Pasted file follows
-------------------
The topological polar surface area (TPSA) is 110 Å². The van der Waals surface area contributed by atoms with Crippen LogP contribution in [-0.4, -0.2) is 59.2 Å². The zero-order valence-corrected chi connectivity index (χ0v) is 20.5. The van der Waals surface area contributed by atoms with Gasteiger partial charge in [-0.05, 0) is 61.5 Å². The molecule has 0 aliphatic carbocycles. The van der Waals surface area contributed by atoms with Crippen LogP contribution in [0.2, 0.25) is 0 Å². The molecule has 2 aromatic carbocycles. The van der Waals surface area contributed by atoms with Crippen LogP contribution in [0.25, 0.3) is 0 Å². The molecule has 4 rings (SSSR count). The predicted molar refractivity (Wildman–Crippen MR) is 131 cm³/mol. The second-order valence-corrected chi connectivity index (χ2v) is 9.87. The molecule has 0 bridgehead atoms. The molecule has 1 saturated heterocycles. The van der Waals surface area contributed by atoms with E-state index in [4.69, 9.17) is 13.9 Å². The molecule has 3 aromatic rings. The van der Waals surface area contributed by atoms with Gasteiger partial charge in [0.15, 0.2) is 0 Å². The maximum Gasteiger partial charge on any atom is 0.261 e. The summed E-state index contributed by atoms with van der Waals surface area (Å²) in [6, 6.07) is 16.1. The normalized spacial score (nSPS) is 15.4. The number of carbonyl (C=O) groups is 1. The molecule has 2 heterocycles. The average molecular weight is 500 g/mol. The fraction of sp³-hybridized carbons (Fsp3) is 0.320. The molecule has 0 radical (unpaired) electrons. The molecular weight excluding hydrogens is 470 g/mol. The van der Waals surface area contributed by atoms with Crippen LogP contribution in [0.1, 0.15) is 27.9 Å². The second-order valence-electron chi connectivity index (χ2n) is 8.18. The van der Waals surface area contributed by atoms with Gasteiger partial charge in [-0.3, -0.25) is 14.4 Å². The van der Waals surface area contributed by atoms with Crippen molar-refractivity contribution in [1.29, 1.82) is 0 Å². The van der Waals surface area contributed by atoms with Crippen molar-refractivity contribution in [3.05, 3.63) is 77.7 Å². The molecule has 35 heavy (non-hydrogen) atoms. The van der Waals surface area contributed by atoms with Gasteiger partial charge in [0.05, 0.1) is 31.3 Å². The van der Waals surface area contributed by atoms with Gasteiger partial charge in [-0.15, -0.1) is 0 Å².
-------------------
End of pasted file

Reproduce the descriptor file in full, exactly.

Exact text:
The topological polar surface area (TPSA) is 110 Å². The van der Waals surface area contributed by atoms with Crippen LogP contribution in [-0.4, -0.2) is 59.2 Å². The zero-order valence-corrected chi connectivity index (χ0v) is 20.5. The van der Waals surface area contributed by atoms with Gasteiger partial charge in [-0.05, 0) is 61.5 Å². The molecule has 0 aliphatic carbocycles. The van der Waals surface area contributed by atoms with Crippen LogP contribution in [0.2, 0.25) is 0 Å². The molecule has 2 aromatic carbocycles. The van der Waals surface area contributed by atoms with Crippen LogP contribution in [0.25, 0.3) is 0 Å². The molecule has 4 rings (SSSR count). The predicted molar refractivity (Wildman–Crippen MR) is 131 cm³/mol. The second-order valence-corrected chi connectivity index (χ2v) is 9.87. The molecule has 0 bridgehead atoms. The molecule has 1 saturated heterocycles. The van der Waals surface area contributed by atoms with E-state index in [4.69, 9.17) is 13.9 Å². The molecule has 3 aromatic rings. The van der Waals surface area contributed by atoms with Gasteiger partial charge in [0.15, 0.2) is 0 Å². The maximum Gasteiger partial charge on any atom is 0.261 e. The summed E-state index contributed by atoms with van der Waals surface area (Å²) in [6, 6.07) is 16.1. The normalized spacial score (nSPS) is 15.4. The number of carbonyl (C=O) groups is 1. The molecule has 2 heterocycles. The average molecular weight is 500 g/mol. The fraction of sp³-hybridized carbons (Fsp3) is 0.320. The molecule has 0 radical (unpaired) electrons. The molecular weight excluding hydrogens is 470 g/mol. The van der Waals surface area contributed by atoms with Crippen LogP contribution in [0.1, 0.15) is 27.9 Å². The second-order valence-electron chi connectivity index (χ2n) is 8.18. The van der Waals surface area contributed by atoms with Gasteiger partial charge in [-0.3, -0.25) is 14.4 Å². The van der Waals surface area contributed by atoms with Crippen molar-refractivity contribution in [1.29, 1.82) is 0 Å². The van der Waals surface area contributed by atoms with Crippen molar-refractivity contribution in [3.05, 3.63) is 77.7 Å². The molecule has 35 heavy (non-hydrogen) atoms. The van der Waals surface area contributed by atoms with Gasteiger partial charge in [0.05, 0.1) is 31.3 Å². The van der Waals surface area contributed by atoms with Gasteiger partial charge in [-0.15, -0.1) is 0 Å².